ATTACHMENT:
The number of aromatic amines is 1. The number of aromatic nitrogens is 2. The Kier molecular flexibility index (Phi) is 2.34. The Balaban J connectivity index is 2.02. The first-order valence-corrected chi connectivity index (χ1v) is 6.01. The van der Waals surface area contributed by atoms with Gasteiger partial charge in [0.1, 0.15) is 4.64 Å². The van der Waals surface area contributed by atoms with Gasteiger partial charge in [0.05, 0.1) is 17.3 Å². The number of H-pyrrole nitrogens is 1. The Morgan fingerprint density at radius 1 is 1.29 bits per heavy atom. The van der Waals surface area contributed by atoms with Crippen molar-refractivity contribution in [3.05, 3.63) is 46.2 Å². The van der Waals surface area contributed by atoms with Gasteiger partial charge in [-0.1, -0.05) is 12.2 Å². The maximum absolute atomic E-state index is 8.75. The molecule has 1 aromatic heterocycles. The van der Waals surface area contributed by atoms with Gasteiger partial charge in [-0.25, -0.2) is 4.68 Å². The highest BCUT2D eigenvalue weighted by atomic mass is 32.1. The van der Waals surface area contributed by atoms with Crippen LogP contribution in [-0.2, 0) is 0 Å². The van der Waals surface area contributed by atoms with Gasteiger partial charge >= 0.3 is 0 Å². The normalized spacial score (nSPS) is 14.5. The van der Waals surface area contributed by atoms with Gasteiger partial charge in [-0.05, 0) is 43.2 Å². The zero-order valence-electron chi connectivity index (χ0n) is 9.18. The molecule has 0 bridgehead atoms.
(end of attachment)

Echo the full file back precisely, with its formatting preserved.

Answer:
The number of aromatic amines is 1. The number of aromatic nitrogens is 2. The Kier molecular flexibility index (Phi) is 2.34. The Balaban J connectivity index is 2.02. The first-order valence-corrected chi connectivity index (χ1v) is 6.01. The van der Waals surface area contributed by atoms with Gasteiger partial charge in [0.1, 0.15) is 4.64 Å². The van der Waals surface area contributed by atoms with Gasteiger partial charge in [0.05, 0.1) is 17.3 Å². The number of H-pyrrole nitrogens is 1. The Morgan fingerprint density at radius 1 is 1.29 bits per heavy atom. The van der Waals surface area contributed by atoms with Crippen molar-refractivity contribution in [3.05, 3.63) is 46.2 Å². The van der Waals surface area contributed by atoms with Gasteiger partial charge in [-0.1, -0.05) is 12.2 Å². The maximum absolute atomic E-state index is 8.75. The molecule has 1 aromatic heterocycles. The van der Waals surface area contributed by atoms with Gasteiger partial charge in [-0.25, -0.2) is 4.68 Å². The highest BCUT2D eigenvalue weighted by atomic mass is 32.1. The van der Waals surface area contributed by atoms with Crippen LogP contribution in [-0.2, 0) is 0 Å². The van der Waals surface area contributed by atoms with Gasteiger partial charge >= 0.3 is 0 Å². The normalized spacial score (nSPS) is 14.5. The van der Waals surface area contributed by atoms with Gasteiger partial charge in [-0.05, 0) is 43.2 Å². The zero-order valence-electron chi connectivity index (χ0n) is 9.18. The molecule has 0 bridgehead atoms.